The Toronto wrap-ups are rolling in â€” a few selections:
Although the Toronto Film Festival lacks an official competition, lots of awards are handed out on closing day. As they were announced Saturday, I felt like I was standing on the pier waving sadly as the ship sailed. Although I saw 43 of this year’s films, either here or at Telluride, Cannes or Sundance, I managed for the first time to get through the entire festival without having seen a single film that won a prize.
David Poland (who also picks his top twenty from the festival here):
I saw four unmitigated disasters this year at TIFF. (I didn’t catch "Tideland," so I remain hopeful.)
All four of the car wrecks were high profile. Part of that is because everything ugly is uglier under a microscope, and part of it is that I’m not real interested in shredding small, helpless indie films whose birth already left enough marks for the filmmakers. Still, the most disastrous directing debut of the festival was that of Stephen J. Mavilla, whose pre-show "no cameras/no cell phones" piece for Motorola was universally despised, marking the fastest rise and fall of a career in movie history, not just TIFF’s history. You shouldn’t have put your name all over that thing, Steve. So change your name or start writing documentary grant applications.
If you’re wondering, his disasters picks are: "Mrs. Harris," with Ben Kingsley and Annette Bening; "Elizabethtown" (nothing but bad buzz about that one â€” heh, Cameron Crowe!); "Edison" (Justin Timberlake‘s acting debut); and "Revolver" (Raising the question: when would you call time of death on Guy Ritchie‘s career? Now, or around "Swept Away"? Or when he married Madonna? You burned bright, Mr. Ritchie.). Also, you can watch Mavilla’s piece here.
(Also, baaaad buzz for "Tideland" (sniff!). At a screening the other day we heard someone refer to it as "career suicide for Gilliam.")
Sharon Waxman on the new film investors:
[Several of the big studio acquisitions] are "independent" in the most basic sense: paid for by these individuals and a few other investors who believed in the material. And if Hollywood has expressed skepticism about the affluent neophytes who have entered the business in the past few years – mainly Internet, retail and trust-fund tycoons – this, their first real crop of movies entering the marketplace, may indicate that they have a future in the industry.
Patrick Goldstein on SPC’s old-school biz style:
In an era when most studio films vanish from multiplexes in a matter of weeks, Sony Classics will patiently work a film for months to find a broader audience. "Triplets of Belleville," which was released in November 2003, was still in theaters on July 4, 2004. "That’s our mantra," says Barker. "The longer you keep a film in the theaters, the more value it’ll have down the line."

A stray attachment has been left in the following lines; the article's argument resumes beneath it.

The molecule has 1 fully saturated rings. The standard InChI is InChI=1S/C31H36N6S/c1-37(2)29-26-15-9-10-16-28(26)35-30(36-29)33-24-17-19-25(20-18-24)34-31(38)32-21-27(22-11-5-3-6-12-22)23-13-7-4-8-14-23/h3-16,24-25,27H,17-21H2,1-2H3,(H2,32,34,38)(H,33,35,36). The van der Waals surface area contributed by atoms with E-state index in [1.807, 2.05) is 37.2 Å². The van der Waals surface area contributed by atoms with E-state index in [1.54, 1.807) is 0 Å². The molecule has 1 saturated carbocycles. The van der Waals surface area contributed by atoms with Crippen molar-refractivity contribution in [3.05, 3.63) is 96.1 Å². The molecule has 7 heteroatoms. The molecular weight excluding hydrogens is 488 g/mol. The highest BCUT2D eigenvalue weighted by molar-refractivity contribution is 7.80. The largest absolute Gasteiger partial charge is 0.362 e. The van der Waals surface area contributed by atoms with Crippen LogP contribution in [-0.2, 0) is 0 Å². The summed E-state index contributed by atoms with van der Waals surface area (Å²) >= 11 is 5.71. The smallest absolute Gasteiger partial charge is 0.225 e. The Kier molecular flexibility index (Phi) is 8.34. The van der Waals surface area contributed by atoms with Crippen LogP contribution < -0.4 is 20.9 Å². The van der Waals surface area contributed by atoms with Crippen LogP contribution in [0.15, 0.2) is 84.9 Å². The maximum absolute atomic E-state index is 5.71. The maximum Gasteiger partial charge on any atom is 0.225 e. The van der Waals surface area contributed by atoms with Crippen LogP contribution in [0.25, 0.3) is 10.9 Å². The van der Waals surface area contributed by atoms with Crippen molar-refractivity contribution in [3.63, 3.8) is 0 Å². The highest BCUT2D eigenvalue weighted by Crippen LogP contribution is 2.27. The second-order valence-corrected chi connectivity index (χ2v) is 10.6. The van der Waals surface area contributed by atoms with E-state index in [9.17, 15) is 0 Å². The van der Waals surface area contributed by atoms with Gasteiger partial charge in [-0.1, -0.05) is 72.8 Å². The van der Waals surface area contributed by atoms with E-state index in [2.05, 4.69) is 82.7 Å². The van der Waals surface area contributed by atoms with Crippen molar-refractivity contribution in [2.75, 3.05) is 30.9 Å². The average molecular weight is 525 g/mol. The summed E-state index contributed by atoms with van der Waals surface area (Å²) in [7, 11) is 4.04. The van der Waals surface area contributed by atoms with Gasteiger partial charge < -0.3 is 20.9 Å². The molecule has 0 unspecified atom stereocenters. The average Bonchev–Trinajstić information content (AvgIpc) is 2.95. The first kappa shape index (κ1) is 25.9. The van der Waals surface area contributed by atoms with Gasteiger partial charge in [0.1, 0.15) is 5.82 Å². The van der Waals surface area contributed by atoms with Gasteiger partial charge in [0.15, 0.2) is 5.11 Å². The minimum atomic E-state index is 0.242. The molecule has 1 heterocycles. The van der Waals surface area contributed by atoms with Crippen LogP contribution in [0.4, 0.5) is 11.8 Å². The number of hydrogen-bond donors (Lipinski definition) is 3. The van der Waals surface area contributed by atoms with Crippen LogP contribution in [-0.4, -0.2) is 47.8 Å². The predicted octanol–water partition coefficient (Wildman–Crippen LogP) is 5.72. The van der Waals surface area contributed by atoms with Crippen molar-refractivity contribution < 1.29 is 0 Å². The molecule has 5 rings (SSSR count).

Eli Roth (who directed "Cabin Fever"), writing to Empire about screening his latest gory horror (gorror?) flick "Hostel" at the festival:
At the first screening…we had not one, but TWO medical emergencies. One guy left
in the middle because he was so distraught and dizzy, and he passed out
and fell down the escalator outside the theater! Paramedics were called
and, luckily, the guy was fine, although if he had died it would have
been a better story.
About 15 minutes later, a woman flees the theater thinking that the film’s
giving her a heart attack! She’s having chest pains – so the festival
people called the paramedics again!!! Turns out she was fine, too. Oh
well, serves ‘em right for leaving in the middle!
Tim Robey of the Telegraph on falling for an unexpected film:
[T]here’s no way of summarising [Curtis Hanson‘s] "In Her Shoes" without making it sound like bog-standard chick-flick mush, but it really isn’t.
Hanson has always been a skilled actor’s director…and this movie really is the reinvention of Cameron Diaz. She isn’t afraid to make Maggie a total hair-flicking pain even past the point when the film strictly needs her to be, but we always know there’s something in the character worth redeeming. [Shirley] MacLaine, who has done little but chew scenery for the past decade, reins it all back in to give us a lovely, contained supporting turn.
But even so, it’s [Toni] Collette‘s film, all the way. Rose is more sympathetic than a dozen Bridget Joneses, and this sublime actress – so good at romantic frustration, welling emotion, and outbursts of giggly euphoria – is the reason why.
We dunno about you, but we’re feeling positively positive about film again, possibly because we saw "L’Enfant" this morning, but mostly because of all the good words reaching us from TIFF. ’bout damn time.
+ Toronto #8: The winners (RogerEbert.com)
+ TORONTO WRAP UP (The Hot Button)
+ TORONTO WRAP UP. PART 2 (The Hot Button)
+ And the Film Deal Goes to . . . an Outsider (NY Times)
+ Savvy kings of the art house (LA Times)
+ Hostel Causes Hospitalisation (Empire)
+ Toronto Film Festival: when feelgood is actually very good (Telegraph)